A facón is a fighting and utility knife widely used in Argentina, Brazil, and Uruguay as the principal tool and weapon of the gaucho of the South American pampas. Often fitted with an elaborately decorated metal hilt and sheath, the facón has a large, heavy blade measuring from 25 cm (10 in.) to 51 cm (20 in.) in length.
The facón is a derivation of the Portuguese faca, a large-bladed fighting and utility knife that accompanied Portuguese explorers and émigrés during their settlement and exploration of Brazil. Deprived of their ability to wear a sword by various edicts, Spanish caballeros in South America adopted the facón, particularly in the nations of Uruguay, Brazil and Argentina  as a convenient weapon of self-defense. The facón was later universally adopted by the gaucho and by men of the rural working class in Argentina and Uruguay, and was used in countless lethal knife fights and murders. In an 1828 account of the capture of Las Damas Argentinas, a pirate schooner carrying a mixed group of Spanish-speaking pirates, the carrying of knives very similar to the facón is mentioned:
"Amongst these [weapons], were a large number of long knives - weapons which the Spaniards use very dexterously. They are about the size of a common English carving knife, but for several inches up the blade cut both sides."
As a result of its bloody history, the facón and similar knives were frequently outlawed over the years in Uruguay, Argentina, and Brazil, though without much outward effect.
After the turn of the 19th century, when repeating handguns became more widely available, use of the facón as a close combat weapon declined. Among the gauchos, many continued to wear the knife, though mostly for use as a meat carving or utility knife. However, it was occasionally still used to settle arguments "of honor". In these situations two adversaries would attack with slashing attacks to the face, stopping the fight when one of the participants could no longer see clearly as the result of blood seeping from one or more facial cuts.
An 1830 article on the facón carried by the gaucho of that era describes it as a "carving knife" with a blade fourteen inches in length; it was carried in a leather sheath worn either in a waist sash or tucked into leggings. Most examples of the facón have crude decorations and are poorly fitted. Some examples were converted from cut-down swords, while others used blades imported from as far away as England.
The facón in use
The facón is both a fighting knife and a utility knife, and is widely used in Argentina, Brazil, and Uruguay. The knife is typically worn at the back and tucked into the gaucho's belt to allow it to be quickly drawn with the right hand. As a fighting knife, the facón is the main article of combat in an indigenous style of knife fighting known as escrima criolla ("Creole fencing") When used in this context, one hand holds the knife, and a poncho or coat is wrapped about the opposite arm to absorb cuts and stabs in a manner reminiscent of traditional Andalusian knife fighting styles using the long-bladed Spanish clasp knife or navaja sevillana.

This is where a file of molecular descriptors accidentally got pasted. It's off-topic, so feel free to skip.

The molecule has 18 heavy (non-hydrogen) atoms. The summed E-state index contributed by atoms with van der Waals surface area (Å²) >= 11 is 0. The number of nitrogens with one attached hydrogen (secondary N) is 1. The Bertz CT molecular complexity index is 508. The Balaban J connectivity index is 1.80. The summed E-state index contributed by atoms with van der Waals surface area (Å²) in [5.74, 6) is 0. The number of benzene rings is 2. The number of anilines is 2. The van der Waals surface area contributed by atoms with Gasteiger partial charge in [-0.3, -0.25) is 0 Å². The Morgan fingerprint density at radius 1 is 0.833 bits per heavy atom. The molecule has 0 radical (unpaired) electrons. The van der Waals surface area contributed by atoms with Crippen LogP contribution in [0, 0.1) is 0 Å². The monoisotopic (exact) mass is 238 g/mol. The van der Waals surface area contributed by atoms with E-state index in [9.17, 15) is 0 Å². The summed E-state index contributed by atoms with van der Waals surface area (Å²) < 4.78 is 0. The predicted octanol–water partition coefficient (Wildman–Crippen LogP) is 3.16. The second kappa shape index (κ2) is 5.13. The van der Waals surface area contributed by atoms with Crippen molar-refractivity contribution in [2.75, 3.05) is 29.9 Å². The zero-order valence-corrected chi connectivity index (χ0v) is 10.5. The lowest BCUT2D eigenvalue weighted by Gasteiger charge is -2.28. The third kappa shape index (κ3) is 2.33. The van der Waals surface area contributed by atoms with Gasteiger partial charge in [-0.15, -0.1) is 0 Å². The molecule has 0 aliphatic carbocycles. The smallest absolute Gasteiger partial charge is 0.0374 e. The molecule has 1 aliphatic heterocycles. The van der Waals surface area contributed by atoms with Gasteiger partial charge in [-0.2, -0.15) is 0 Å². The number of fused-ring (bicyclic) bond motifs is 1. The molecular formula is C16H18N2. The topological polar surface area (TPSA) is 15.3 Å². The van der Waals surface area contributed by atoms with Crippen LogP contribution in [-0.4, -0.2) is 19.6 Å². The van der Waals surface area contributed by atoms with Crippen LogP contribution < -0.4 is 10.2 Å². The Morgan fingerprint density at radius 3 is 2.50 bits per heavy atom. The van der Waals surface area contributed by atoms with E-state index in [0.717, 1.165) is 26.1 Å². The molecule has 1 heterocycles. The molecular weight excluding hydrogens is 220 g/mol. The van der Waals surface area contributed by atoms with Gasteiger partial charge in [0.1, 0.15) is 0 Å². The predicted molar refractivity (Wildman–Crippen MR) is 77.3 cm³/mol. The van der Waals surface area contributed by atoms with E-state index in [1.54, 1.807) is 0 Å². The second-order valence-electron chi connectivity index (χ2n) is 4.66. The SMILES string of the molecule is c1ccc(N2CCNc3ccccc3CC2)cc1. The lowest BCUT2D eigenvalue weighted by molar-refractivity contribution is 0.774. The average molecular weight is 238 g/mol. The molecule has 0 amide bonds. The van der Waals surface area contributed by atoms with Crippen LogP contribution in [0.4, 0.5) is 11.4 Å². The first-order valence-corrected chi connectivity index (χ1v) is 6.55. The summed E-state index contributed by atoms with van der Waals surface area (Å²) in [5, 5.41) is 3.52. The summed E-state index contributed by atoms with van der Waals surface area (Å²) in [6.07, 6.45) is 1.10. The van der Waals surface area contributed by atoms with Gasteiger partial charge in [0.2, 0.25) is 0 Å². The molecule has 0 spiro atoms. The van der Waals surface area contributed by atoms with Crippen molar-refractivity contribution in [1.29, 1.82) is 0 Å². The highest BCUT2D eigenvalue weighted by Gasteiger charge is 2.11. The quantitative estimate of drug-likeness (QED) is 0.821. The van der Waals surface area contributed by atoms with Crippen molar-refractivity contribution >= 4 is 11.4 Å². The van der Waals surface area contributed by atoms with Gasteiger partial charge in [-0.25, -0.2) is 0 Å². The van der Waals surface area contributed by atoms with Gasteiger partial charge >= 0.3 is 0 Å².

As Charles Darwin said of the distinctive men who wore and used the facón, "Many quarrels arose, which from the general manner of fighting with the knife often proved fatal."
- Shackleford, Steven, Blade's Guide to Knives & Their Values, (7th ed.), Iola, WI: Krause Publications, ISBN 1-4402-0387-3, ISBN 978-1-4402-0387-9 (2010), p. 395
- Domenech, Abel A., Knives 1988: Knives of the Gauchos, (Ken Warner, ed.), Northbrook IL: DBI Books, Inc., ISBN 0-87349-015-0 (1987), pp. 37 - 43
- de Rementeria y Fica, Mariano, Manual of the Baratero (transl. and annot. by James Loriega), Boulder, CO: Paladin Press, ISBN 978-1-58160-471-9 (2005)
- Estrada, Santiago, Miscelánea: El Duelo, Barcelona: Henrich y Compania (1889) p. 249: "Entre las reliquias de la Conquista que el nuestro conserva, se cuenta la afición de los caballeros españoles á desnudar la espada, transmitida en la madre patria al majo, educado en la plaza de toros. El facón es hermano legítimo de la navaja sevillana."
- Slatta, Richard W., Gauchos and the Vanishing Frontier, University of Nebraska Press, ISBN 0-8032-9215-5, ISBN 978-0-8032-9215-4 (1992), p. 74
- Wood, Enoch, An Account of the Pirates Executed at St. Christopher's, in the West Indies, in 1828, London: John Mason (1830)
- F. Molina Campos: He Paints the Cowboys of the Argentine Pampas Life Magazine, Vol. 4, No. 25, June 20, 1938, p. 35
- Head, F.B. (Capt.), Buenos Ayres and the Pampas, American Quarterly Review, Vol. XVI (December 1830), Philadelphia, PA: Carey & Lee Publishers, p. 279
- de Rementeria y Fica, Manual of the Baratero, pp 5-6, 9, 12: The escrima de criolla method of knife fighting employed by the gaucho and his facón in Argentina, Brazil, and Uruguay, using clothing to protect the weaponless arm, is derived directly from el legado andalúz.
- Estrada, Santiago, Miscelánea: El Duelo, p. 249: "Entre las reliquias de la Conquista que el nuestro conserva, se cuenta la afición de los caballeros españoles á desnudar la espada, transmitida en la madre patria al majo, educado en la plaza de toros. El facón es hermano legítimo de la navaja sevillana."